The Garibaldi Panorama is one of the most striking treasures held by Brown University in the US. It was originally displayed to large, paying audiences in the 1860s, at the height of Giuseppe Garibaldi's international popularity: 4ft high and 3ft long and painted on both sides, it scrolls through depictions of the life and adventures of the great Italian hero.
Its unusual format means that the physical artefact is not readily accessible to large numbers of researchers - but recent advances in digitisation and display technologies mean that the Panorama has a rich, inspiring future.
Painstakingly scanned in 6ft sections and then stitched together into a seamless whole, a virtual version of the Panorama can now be viewed via a Microsoft Surface "tabletop" viewer. Groups of researchers can scroll, extract and zoom in on details of the painting. Extra information, such as contemporary newspaper reports of Garibaldi's exploits, can be viewed alongside, opening up new possibilities for collaborative research.
The cutting-edge technology used on the Panorama is just one of a wide range of applications that allow people to interact and collaborate, in real time, regardless of previously critical limitations such as distance, space and number of participants.
But while these technologies are widely used for social interaction, there is evidence that many researchers are not yet taking advantage of these tools, despite their potential.
Early findings of a three-year study of Generation Y researchers (Researchers of Tomorrow) by the British Library and Joint Information Systems Committee show that while many respondents use applications such as wikis and blogs for social networking, only a small proportion (10 to 30 per cent) use them for research purposes. The bulk of researchers in the 21- age group simply are not using web 2.0 applications for research. So what can libraries do to support researchers?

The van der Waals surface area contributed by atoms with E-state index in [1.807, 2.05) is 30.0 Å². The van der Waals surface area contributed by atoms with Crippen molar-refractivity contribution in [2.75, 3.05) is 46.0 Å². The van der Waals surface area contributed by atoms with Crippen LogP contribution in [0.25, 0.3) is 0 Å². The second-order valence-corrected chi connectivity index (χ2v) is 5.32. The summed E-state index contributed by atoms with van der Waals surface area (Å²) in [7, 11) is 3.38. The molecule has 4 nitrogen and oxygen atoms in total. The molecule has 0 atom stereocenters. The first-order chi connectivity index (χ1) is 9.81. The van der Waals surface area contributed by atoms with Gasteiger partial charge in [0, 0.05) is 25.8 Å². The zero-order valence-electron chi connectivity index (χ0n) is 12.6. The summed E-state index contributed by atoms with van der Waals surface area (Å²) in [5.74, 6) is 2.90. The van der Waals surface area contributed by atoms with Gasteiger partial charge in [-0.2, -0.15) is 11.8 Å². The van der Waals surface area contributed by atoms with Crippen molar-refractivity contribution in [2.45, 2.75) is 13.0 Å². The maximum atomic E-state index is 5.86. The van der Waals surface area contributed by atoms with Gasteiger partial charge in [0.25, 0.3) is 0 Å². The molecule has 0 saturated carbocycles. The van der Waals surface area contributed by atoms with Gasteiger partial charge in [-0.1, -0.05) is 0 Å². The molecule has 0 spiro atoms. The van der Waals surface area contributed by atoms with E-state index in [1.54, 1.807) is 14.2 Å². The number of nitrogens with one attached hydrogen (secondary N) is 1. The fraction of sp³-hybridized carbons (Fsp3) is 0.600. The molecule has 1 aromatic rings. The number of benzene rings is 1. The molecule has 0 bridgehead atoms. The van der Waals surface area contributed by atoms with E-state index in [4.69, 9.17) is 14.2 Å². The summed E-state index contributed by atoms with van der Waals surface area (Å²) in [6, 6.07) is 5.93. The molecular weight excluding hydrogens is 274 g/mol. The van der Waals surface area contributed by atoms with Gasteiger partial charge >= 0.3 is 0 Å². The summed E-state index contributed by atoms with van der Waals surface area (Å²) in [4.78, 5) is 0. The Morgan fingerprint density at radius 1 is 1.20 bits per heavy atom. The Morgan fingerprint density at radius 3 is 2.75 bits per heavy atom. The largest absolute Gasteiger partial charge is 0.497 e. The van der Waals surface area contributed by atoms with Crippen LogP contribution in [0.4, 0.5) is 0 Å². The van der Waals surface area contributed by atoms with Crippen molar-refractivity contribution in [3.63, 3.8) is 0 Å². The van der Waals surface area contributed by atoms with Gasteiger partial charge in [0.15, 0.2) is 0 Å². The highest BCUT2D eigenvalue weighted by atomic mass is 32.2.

Improved resource discovery will certainly be critical. Jisc and Research Libraries UK have just announced their vision of how universities, libraries and archives could make metadata about their collections available online - enabling students and researchers to explore those data in different ways. The ability to repurpose, link and expose information - through, for example, mashups and wikis - is stretching the boundaries of research.
The WorldWideScience.org service, which the British Library chairs, provides online access to 65 government-supported databases around the world. It offers unparalleled access to web content that search engines do not discover - recently added language translation provides on-the-fly conversion into nine languages. Similarly, the mass digitisation of 19th-century newspapers enables new ways of exploring millions of pages of historic sources - multiplying serendipitous connections and highlighting patterns and trends that may otherwise have not been discovered.
The exploration of collaborative research and the ways in which researchers will use and interact with digital research tools are at the heart of the British Library's forthcoming exhibition, Growing Knowledge: The Evolution of Research.
The exhibition will showcase new digital research tools in a specially designed interactive environment. Visitors will be able to judge how these tools can be used and how useful they may be. They will experience live crowd-sourcing, mapping using geospatial technologies, multimedia content provided by the BBC, as well as the Garibaldi Panorama.
They will be able to touch, experience and road-test new concepts and techniques, and will be encouraged to give feedback on their potential benefit to the research community. By evaluating reactions, we will aim to develop a greater understanding of what research communities want from libraries in the future - a key debate that the library hopes to start through this exhibition.
Our efforts to support increased online collaboration and greater access to information have already created innovative research environments. These include: UK PubMed Central, a service development programme led by the British Library and working with the UK's principal biomedical and health research funders to offer researchers free access to millions of peer-reviewed journal articles; and the Research Information Centre, a virtual environment to enable researchers to embed in their everyday work the tools and information they need to work together.
All this represents an opportunity to address the changing needs of today's researchers. At our exhibition you can glimpse some of these opportunities: join the debate and help us to shape the future.